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Government to review students’ capitation grant

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By  MERCY NALUGO

Posted  Friday, August 22  2014 at  01:00

In Summary

Government pays Shs7,560 but this has reduced to Shs6,800 as per the 2014/2015 ministerial statement proposed.

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Parliament- Government is considering reviewing the students’ capitation grant rates with a view of revising them upwards in the next financial year, the State Minister for Investments has said
.Mr Ajedra told MPs yesterday that the government has no money to revise the rates up to the suggested Shs10,000 for Universal Primary Education programme (UPE) but would look for internal budget reallocations or bring to Parliament a supplementary budget to ensure that the Shs7000 is maintained.

The UPE capitation grant is channelled to schools through local governments and it is meant for the provision of extra instructional or scholastic materials.

It also meets costs for co-curricular activities, and school administration activities among other expenses incurred by the schools.

Government pays Shs7,560 but this has reduced to Shs6,800 as per the 2014/2015 ministerial statement proposed. The reduction is, however, as a result of government’s failure to increase the money to match the increasing number of students enrolled per year and inflation.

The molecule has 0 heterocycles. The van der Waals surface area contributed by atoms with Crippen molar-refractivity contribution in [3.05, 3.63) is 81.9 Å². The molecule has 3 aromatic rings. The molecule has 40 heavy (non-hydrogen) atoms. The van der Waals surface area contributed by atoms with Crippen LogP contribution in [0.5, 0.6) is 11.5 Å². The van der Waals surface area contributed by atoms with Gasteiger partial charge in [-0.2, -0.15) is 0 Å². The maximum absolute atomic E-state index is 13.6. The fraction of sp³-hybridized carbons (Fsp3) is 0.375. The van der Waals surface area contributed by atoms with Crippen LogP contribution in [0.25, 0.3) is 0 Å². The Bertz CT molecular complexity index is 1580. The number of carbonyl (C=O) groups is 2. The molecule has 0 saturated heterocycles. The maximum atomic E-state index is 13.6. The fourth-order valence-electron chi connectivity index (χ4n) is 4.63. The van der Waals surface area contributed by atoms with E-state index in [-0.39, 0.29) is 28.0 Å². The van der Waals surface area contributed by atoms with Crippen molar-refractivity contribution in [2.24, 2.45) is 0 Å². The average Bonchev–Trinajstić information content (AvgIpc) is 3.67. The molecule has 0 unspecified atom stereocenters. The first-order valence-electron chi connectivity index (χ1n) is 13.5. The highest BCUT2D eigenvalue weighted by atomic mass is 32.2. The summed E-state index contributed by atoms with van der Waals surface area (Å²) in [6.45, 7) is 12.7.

“The increasing number of students and the inflation has caused the amount to go down since the Ministry of Finance allocations to the (Education) ministry remained the same.

But we have agreed to look into the matter by looking at the internal reallocations or bringing to Parliament a supplementary budget so that it is maintained at Shs7,000,” said State Minister for Primary Education Kamanda Bataringaya.
He said the Shs10,000 shall be implemented in the next financial year.

The Initiative for Social and Economic Rights, a human rights organization, together with Kalungu West MP Joseph Ssewungu Gonzanga early this year sued the government, seeking to stop the proposed reduction of UPE fund, reasoning that reducing the grant would have negative impact on the quality and standards of education in UPE schools.

They said the budget cuts would further worsen the phenomenon of schools asking for development funds from the pupils, which is currently making a significant contribution to the school dropout rates.

This comes at a time when a number of school heads and other stakeholders have been asking government to increase its contribution for government supported students under the free education for all programme.

While the ministry of Education has asked for an extra Shs19 billion to effect the increment in this financial year’s ministerial statement, it is classified by the ministry of Finance under the unfunded priorities with an explanation that there has been an increment in enrollment.

mnalugo@ug.nationmedia.com